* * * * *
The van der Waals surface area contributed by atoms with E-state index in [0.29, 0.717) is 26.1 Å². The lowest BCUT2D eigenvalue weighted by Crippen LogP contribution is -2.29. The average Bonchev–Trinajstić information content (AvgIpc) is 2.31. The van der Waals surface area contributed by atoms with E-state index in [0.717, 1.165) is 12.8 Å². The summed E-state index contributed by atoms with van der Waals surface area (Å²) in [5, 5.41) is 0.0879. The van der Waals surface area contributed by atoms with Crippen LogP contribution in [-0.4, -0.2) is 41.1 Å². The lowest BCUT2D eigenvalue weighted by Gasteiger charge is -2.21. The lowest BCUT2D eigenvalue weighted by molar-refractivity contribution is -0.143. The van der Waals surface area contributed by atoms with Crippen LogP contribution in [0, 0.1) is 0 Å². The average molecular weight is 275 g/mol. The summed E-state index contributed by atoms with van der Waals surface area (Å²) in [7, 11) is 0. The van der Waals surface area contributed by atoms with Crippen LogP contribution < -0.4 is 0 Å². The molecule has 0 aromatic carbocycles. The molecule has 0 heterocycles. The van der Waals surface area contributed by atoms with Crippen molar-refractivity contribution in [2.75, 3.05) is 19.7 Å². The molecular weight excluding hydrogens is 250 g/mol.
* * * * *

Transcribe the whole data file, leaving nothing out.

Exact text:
The van der Waals surface area contributed by atoms with E-state index in [0.29, 0.717) is 26.1 Å². The lowest BCUT2D eigenvalue weighted by Crippen LogP contribution is -2.29. The average Bonchev–Trinajstić information content (AvgIpc) is 2.31. The van der Waals surface area contributed by atoms with E-state index in [0.717, 1.165) is 12.8 Å². The summed E-state index contributed by atoms with van der Waals surface area (Å²) in [5, 5.41) is 0.0879. The van der Waals surface area contributed by atoms with Crippen LogP contribution in [-0.4, -0.2) is 41.1 Å². The lowest BCUT2D eigenvalue weighted by Gasteiger charge is -2.21. The lowest BCUT2D eigenvalue weighted by molar-refractivity contribution is -0.143. The van der Waals surface area contributed by atoms with Crippen LogP contribution in [0, 0.1) is 0 Å². The average molecular weight is 275 g/mol. The summed E-state index contributed by atoms with van der Waals surface area (Å²) in [7, 11) is 0. The van der Waals surface area contributed by atoms with Crippen LogP contribution < -0.4 is 0 Å². The molecule has 0 aromatic carbocycles. The molecule has 0 heterocycles. The van der Waals surface area contributed by atoms with Crippen molar-refractivity contribution in [2.75, 3.05) is 19.7 Å². The molecular weight excluding hydrogens is 250 g/mol.